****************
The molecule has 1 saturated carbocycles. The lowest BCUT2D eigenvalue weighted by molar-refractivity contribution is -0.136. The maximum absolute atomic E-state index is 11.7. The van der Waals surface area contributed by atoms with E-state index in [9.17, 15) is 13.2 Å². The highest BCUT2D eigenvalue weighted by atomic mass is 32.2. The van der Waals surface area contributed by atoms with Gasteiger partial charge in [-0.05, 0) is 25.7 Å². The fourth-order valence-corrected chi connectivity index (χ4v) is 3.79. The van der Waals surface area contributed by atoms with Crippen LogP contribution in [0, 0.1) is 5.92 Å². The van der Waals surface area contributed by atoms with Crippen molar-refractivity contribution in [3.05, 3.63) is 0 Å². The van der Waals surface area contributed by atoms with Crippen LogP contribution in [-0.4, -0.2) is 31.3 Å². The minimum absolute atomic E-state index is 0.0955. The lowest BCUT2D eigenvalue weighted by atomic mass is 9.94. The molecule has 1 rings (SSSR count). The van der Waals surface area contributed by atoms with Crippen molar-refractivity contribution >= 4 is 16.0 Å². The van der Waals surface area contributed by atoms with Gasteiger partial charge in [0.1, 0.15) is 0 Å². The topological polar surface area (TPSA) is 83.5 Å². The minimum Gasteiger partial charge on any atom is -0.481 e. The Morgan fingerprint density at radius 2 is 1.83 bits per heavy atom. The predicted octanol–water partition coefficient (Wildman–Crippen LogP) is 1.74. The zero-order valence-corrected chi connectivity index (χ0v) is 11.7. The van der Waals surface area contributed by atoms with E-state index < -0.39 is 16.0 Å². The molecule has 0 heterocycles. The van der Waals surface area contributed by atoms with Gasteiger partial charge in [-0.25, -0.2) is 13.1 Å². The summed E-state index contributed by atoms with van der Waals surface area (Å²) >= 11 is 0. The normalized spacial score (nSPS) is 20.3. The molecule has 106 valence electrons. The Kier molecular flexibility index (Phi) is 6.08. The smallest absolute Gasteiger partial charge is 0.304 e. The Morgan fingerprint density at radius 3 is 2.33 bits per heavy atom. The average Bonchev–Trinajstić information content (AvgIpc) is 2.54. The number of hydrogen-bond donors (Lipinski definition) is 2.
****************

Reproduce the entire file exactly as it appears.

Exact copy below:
The molecule has 1 saturated carbocycles. The lowest BCUT2D eigenvalue weighted by molar-refractivity contribution is -0.136. The maximum absolute atomic E-state index is 11.7. The van der Waals surface area contributed by atoms with E-state index in [9.17, 15) is 13.2 Å². The highest BCUT2D eigenvalue weighted by atomic mass is 32.2. The van der Waals surface area contributed by atoms with Gasteiger partial charge in [-0.05, 0) is 25.7 Å². The fourth-order valence-corrected chi connectivity index (χ4v) is 3.79. The van der Waals surface area contributed by atoms with Crippen LogP contribution in [0, 0.1) is 5.92 Å². The van der Waals surface area contributed by atoms with Crippen molar-refractivity contribution in [3.05, 3.63) is 0 Å². The van der Waals surface area contributed by atoms with Crippen LogP contribution in [-0.4, -0.2) is 31.3 Å². The minimum absolute atomic E-state index is 0.0955. The lowest BCUT2D eigenvalue weighted by atomic mass is 9.94. The molecule has 1 rings (SSSR count). The van der Waals surface area contributed by atoms with Crippen molar-refractivity contribution >= 4 is 16.0 Å². The van der Waals surface area contributed by atoms with Gasteiger partial charge in [0.1, 0.15) is 0 Å². The topological polar surface area (TPSA) is 83.5 Å². The minimum Gasteiger partial charge on any atom is -0.481 e. The Morgan fingerprint density at radius 2 is 1.83 bits per heavy atom. The predicted octanol–water partition coefficient (Wildman–Crippen LogP) is 1.74. The zero-order valence-corrected chi connectivity index (χ0v) is 11.7. The van der Waals surface area contributed by atoms with E-state index < -0.39 is 16.0 Å². The molecule has 0 heterocycles. The van der Waals surface area contributed by atoms with Gasteiger partial charge in [-0.25, -0.2) is 13.1 Å². The summed E-state index contributed by atoms with van der Waals surface area (Å²) >= 11 is 0. The normalized spacial score (nSPS) is 20.3. The molecule has 106 valence electrons. The Kier molecular flexibility index (Phi) is 6.08. The smallest absolute Gasteiger partial charge is 0.304 e. The Morgan fingerprint density at radius 3 is 2.33 bits per heavy atom. The average Bonchev–Trinajstić information content (AvgIpc) is 2.54. The number of hydrogen-bond donors (Lipinski definition) is 2.